In a sense, it’s all more of the same. In a world in which financial markets no longer function as a mechanism for price discovery, by enabling the free interplay of willing buyers and willing sellers of financial instruments, the prices displayed in these dysfunctional markets no longer represent ‘value’ in any traditional meaning of that term.
Instead, prices in the markets represent estimates of what the participants in the markets think the entities who control the markets intend to do. These entities are, in the first case, the central banks of the world’s largest economies, as well as the central bank of the specific country in which the market is located.
For instance, in Tel-Aviv, the markets react to global developments, but also to the decisions — or speculation as to the likely decisions — taken by the Israeli central bank. Sometimes, when there is a functioning government in Israel, the Israeli financial markets respond to decisions taken by the government. Other times, only governmental agencies run by appointed technocrats are at work and it is these which move the local markets.
What is true for Israel is, in principle, valid for all developed countries, where quasi-independent governmental agencies exist and function. In countries such as Russia, Turkey and Argentina, the local dictators or autocrats — all of whom are ‘elected’, of course — impose their wills on the central banks and other agencies.
But, although from a socio-political perspective there is still an enormous difference between democratic and autocratic systems of government, from a market perspective, there is less and less — and often none at all. The prices reflect the known, expected or suspected intentions of ‘the authorities’ — and nothing else.
Thus it is that in the land of the formerly free markets, prices no longer represent willing buyers or sellers, but rather the assessment of the ‘traders’ — most of which are now computers programmed with sophisticated algorithms to conduct buying and selling operations — as to which way the wind is blowing. These robots can be manipulated by feeding them the code words that they look for in news headlines, because they will respond to these words by executing purchases or sales in various markets, along the lines defined by the programmers.
Let’s take a concrete example — or, to say the same thing in Newspeak, let’s concretize that concept. The most important market in the world is the US Treasury bond market and the largest market in the world is that for foreign exchange, with the euro/dollar exchange rate as its center-piece. The most important institution in the world is the Federal Reserve Bank, the central bank of the United States — which is still perceived, at least in the US, as the most important country in the world.
The Fed is the primary arbiter of prices in the US market and, by extension, the entire global financial system. What is says is therefore of critical importance, as is clear from the impact that official Fed pronouncements have on the markets. The periodic meetings of the Fed’s Open Market Committee (FOMC), every six weeks or so, are the most important of all, because these enunciate Fed policy in the present and outline policy in the future.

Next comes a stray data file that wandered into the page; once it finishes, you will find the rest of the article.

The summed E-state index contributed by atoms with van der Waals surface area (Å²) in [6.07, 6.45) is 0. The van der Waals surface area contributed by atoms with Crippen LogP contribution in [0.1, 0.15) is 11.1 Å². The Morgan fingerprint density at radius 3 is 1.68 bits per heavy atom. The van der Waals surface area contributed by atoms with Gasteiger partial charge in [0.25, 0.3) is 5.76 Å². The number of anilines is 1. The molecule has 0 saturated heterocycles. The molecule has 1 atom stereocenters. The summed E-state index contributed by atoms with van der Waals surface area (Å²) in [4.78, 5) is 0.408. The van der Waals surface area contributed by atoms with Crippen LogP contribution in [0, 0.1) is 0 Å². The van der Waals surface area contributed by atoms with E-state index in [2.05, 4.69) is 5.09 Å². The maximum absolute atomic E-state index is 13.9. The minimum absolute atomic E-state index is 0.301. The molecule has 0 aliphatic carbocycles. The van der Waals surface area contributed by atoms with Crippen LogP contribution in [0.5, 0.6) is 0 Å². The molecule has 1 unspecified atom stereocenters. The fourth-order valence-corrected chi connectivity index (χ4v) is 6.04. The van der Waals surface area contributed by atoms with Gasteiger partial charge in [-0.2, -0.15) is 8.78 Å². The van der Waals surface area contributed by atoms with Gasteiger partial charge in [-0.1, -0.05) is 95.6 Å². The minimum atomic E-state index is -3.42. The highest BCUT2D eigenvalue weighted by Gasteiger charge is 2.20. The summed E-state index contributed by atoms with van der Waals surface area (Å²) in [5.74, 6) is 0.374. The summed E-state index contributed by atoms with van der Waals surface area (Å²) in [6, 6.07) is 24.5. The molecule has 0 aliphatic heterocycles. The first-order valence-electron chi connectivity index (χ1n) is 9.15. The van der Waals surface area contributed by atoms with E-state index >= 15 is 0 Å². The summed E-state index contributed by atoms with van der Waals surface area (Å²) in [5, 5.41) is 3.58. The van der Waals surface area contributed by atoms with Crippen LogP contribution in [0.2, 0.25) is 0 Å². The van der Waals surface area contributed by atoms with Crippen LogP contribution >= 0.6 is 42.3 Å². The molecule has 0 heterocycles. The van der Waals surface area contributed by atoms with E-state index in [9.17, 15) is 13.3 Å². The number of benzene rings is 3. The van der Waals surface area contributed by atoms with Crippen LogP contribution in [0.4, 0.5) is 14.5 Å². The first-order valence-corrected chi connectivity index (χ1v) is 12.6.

The communication of Fed policy is considered essential and every word or phrase used has enormous significance. Last year, Fed chair Janet Yellen introduced a new key word — ‘patient’ — into Fed policy making. In the context of a possible rise in short-term interest rates — which have been at near-zero for six years — Yellen said that the Fed would be patient in deciding to raise rates and defined ‘patient’ as two Fed meetings. In other words, so long as the code word ‘patient’ appeared in the statement issued after a FOMC meeting, there was no chance of a rate hike for at least the next two meetings.
This Wednesday’s FOMC meeting removed the word ‘patient’, opening the way for a possible rate hike any time from June. But this dramatic, earth-shattering change in the human condition came only after the Fed had assiduously prepared the markets for this eventuality, so that they would not — God forbid — suffer a shock. Furthermore, the excision of ‘patient’ was accompanied by the application of other, soothing, words to the effect that the economy is not doing very well lately, and so the first rate hike may be delayed some time.
This message was further expounded by Ms. Yellen at the post-FOMC press conference. The net result was that instead of plunging, as might have been feared by the implications of the demise of ‘patient’, the markets soared. That is, stock and bond prices soared. The dollar, on the other hand, fell by the most in a single day since March 2009.
Millions of words of analysis were written over a few hours following the patient-less announcement, explaining what had happened and how the Fed had compensated — or over-compensated — for the erasure of that word. But, come morning in Europe, the markets abruptly changed direction — apparently because of new bad news about Greece, and the use of words-with-negative-connotations-for-computerised-trading-systems caused a near reversal of everything that had happened in the US markets the day/ night before.
In short, it’s hard to be a trading algorithm when the humans can’t get their acts together. Time to replace the Greek Finance Minister, Ms. Yellen, the ECB, IMF et al with reliable, clear-thinking machines. Then the world will run smoothly and sensibly.